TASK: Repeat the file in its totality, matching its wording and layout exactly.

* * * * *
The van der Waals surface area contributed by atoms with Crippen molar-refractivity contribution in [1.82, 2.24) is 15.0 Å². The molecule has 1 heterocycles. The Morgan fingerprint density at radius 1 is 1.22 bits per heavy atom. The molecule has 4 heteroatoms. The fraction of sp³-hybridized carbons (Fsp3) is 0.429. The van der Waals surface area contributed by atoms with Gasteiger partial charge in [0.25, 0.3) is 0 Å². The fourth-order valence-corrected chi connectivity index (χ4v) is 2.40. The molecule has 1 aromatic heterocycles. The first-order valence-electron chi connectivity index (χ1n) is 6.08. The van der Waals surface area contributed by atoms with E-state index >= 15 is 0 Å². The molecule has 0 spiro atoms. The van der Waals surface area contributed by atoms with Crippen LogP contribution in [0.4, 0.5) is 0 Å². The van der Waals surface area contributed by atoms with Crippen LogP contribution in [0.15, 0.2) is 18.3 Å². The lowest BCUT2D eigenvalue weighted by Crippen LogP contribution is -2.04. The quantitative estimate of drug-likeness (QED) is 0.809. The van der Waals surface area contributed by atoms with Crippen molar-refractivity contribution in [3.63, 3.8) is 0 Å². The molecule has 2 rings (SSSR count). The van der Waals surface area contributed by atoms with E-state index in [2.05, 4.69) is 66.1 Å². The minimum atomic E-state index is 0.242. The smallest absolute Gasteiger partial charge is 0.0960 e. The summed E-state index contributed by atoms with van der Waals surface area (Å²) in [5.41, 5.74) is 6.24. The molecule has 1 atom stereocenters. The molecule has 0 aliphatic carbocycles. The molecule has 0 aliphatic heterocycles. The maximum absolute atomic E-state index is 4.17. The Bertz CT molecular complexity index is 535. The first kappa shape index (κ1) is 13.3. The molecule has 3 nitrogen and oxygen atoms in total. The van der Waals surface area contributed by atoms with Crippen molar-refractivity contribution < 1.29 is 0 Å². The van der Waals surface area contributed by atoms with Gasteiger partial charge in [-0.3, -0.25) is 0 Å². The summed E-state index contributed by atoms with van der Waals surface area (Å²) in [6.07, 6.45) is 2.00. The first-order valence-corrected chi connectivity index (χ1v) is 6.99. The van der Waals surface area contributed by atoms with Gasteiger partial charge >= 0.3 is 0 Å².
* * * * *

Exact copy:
The van der Waals surface area contributed by atoms with Crippen molar-refractivity contribution in [1.82, 2.24) is 15.0 Å². The molecule has 1 heterocycles. The Morgan fingerprint density at radius 1 is 1.22 bits per heavy atom. The molecule has 4 heteroatoms. The fraction of sp³-hybridized carbons (Fsp3) is 0.429. The van der Waals surface area contributed by atoms with Gasteiger partial charge in [0.25, 0.3) is 0 Å². The fourth-order valence-corrected chi connectivity index (χ4v) is 2.40. The molecule has 1 aromatic heterocycles. The first-order valence-electron chi connectivity index (χ1n) is 6.08. The van der Waals surface area contributed by atoms with E-state index >= 15 is 0 Å². The molecule has 0 spiro atoms. The van der Waals surface area contributed by atoms with Crippen LogP contribution in [0.4, 0.5) is 0 Å². The van der Waals surface area contributed by atoms with Crippen LogP contribution in [0.15, 0.2) is 18.3 Å². The lowest BCUT2D eigenvalue weighted by Crippen LogP contribution is -2.04. The quantitative estimate of drug-likeness (QED) is 0.809. The van der Waals surface area contributed by atoms with Crippen molar-refractivity contribution in [3.63, 3.8) is 0 Å². The molecule has 2 rings (SSSR count). The van der Waals surface area contributed by atoms with E-state index in [2.05, 4.69) is 66.1 Å². The minimum atomic E-state index is 0.242. The smallest absolute Gasteiger partial charge is 0.0960 e. The summed E-state index contributed by atoms with van der Waals surface area (Å²) in [5.41, 5.74) is 6.24. The molecule has 1 atom stereocenters. The molecule has 0 aliphatic carbocycles. The molecule has 0 aliphatic heterocycles. The maximum absolute atomic E-state index is 4.17. The Bertz CT molecular complexity index is 535. The first kappa shape index (κ1) is 13.3. The molecule has 3 nitrogen and oxygen atoms in total. The van der Waals surface area contributed by atoms with Crippen molar-refractivity contribution < 1.29 is 0 Å². The van der Waals surface area contributed by atoms with Gasteiger partial charge in [-0.3, -0.25) is 0 Å². The summed E-state index contributed by atoms with van der Waals surface area (Å²) in [6.07, 6.45) is 2.00. The first-order valence-corrected chi connectivity index (χ1v) is 6.99. The van der Waals surface area contributed by atoms with Gasteiger partial charge >= 0.3 is 0 Å².